US regulators have approved the use of Shire’s attention-deficit hyperactivity disorder drug Vyvanse in adolescents aged 13-17 years, adding to its prior indications for children aged six to 12 years and adults.

The US Food and Drug Administration’s green light for this particular patient population came on the back of strong data from a randomised, double-blind, placebo-controlled, forced-dose escalation study, in which adolescents were given either a 30, 50 or 70mg/day dose of Vyvanse (lisdexamfetamine dimesylate) or a placebo.

According to the firm, the results showed that, after four weeks of treatment, all Vyvanse dose groups were superior to placebo in showing an improvement on the ADHD Rating Scale, which measures the core symptoms of the disease - inattention, hyperactivity and impulsivity.

In addition, the trial also showed that the side effects of Vyvanse, which is a federally controlled substance because of its potential for dependency and abuse, were consistent with those observed in previous studies, further cementing its safety profile.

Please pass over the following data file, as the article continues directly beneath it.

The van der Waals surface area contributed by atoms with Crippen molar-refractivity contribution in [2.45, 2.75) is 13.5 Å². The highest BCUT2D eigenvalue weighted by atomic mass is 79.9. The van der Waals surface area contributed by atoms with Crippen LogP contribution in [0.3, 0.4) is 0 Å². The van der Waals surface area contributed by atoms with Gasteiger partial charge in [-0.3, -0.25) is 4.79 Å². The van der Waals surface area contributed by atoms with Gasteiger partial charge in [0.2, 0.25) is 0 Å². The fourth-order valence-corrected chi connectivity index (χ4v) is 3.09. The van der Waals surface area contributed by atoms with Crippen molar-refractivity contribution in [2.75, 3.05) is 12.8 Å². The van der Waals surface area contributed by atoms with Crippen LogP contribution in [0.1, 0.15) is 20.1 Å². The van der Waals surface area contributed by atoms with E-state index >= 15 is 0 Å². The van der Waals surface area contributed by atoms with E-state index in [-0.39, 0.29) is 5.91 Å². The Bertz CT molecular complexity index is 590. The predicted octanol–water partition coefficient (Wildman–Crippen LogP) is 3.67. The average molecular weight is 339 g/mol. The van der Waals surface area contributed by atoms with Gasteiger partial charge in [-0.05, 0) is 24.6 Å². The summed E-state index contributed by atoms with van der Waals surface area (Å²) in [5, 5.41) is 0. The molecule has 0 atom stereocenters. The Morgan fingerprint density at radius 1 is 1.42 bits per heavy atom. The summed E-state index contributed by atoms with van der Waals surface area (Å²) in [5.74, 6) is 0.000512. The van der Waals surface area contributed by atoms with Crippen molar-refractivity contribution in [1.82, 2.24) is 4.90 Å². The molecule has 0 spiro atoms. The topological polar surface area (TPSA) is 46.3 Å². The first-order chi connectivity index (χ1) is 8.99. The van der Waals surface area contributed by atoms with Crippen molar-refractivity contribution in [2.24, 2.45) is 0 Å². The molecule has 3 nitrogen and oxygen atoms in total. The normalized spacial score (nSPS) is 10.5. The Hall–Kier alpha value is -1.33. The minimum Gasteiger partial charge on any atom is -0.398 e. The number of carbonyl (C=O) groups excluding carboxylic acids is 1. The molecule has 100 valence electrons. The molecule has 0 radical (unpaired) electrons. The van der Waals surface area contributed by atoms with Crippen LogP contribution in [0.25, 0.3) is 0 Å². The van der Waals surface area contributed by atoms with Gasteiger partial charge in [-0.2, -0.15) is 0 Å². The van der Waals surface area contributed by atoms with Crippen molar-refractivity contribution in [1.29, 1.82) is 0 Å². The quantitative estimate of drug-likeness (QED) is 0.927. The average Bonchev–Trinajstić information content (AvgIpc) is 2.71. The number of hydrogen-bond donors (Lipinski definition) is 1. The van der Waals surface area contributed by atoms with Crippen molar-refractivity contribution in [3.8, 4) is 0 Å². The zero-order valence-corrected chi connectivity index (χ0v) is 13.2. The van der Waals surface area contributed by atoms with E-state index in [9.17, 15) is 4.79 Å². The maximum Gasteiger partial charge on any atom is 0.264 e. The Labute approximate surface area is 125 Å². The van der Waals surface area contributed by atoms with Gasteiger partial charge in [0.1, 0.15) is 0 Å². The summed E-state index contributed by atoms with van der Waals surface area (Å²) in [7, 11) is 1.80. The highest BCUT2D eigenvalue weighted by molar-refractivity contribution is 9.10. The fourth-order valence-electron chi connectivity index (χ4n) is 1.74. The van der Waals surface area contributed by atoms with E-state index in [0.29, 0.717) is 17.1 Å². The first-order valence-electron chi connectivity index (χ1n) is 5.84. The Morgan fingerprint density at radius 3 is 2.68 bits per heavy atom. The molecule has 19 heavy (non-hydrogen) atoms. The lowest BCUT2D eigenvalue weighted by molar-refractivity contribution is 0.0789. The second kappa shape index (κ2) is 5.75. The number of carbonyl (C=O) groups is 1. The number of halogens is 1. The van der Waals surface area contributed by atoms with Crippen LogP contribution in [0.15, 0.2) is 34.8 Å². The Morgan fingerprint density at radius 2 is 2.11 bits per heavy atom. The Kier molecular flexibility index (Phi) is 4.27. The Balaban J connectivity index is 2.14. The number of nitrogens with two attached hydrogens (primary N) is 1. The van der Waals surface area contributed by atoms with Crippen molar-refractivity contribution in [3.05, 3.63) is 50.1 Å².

“This adolescent indication for Vyvanse is good news for kids in this age group diagnosed with ADHD and their caregivers as it offers an additional treatment option to help them manage their symptoms,” said Mike Yasick, Senior Vice President of Shire’s ADHD Business, commenting on the approval.

A follow-up to the firm’s hugely successful ADHD drug Adderall XR,Vyvanse was first launched in the US in 2007 for the treatment of children with the condition. The drug pulled in sales of $151 million during the last quarter, and its performance will undoubtedly receive a boost from the newly-expanded target population.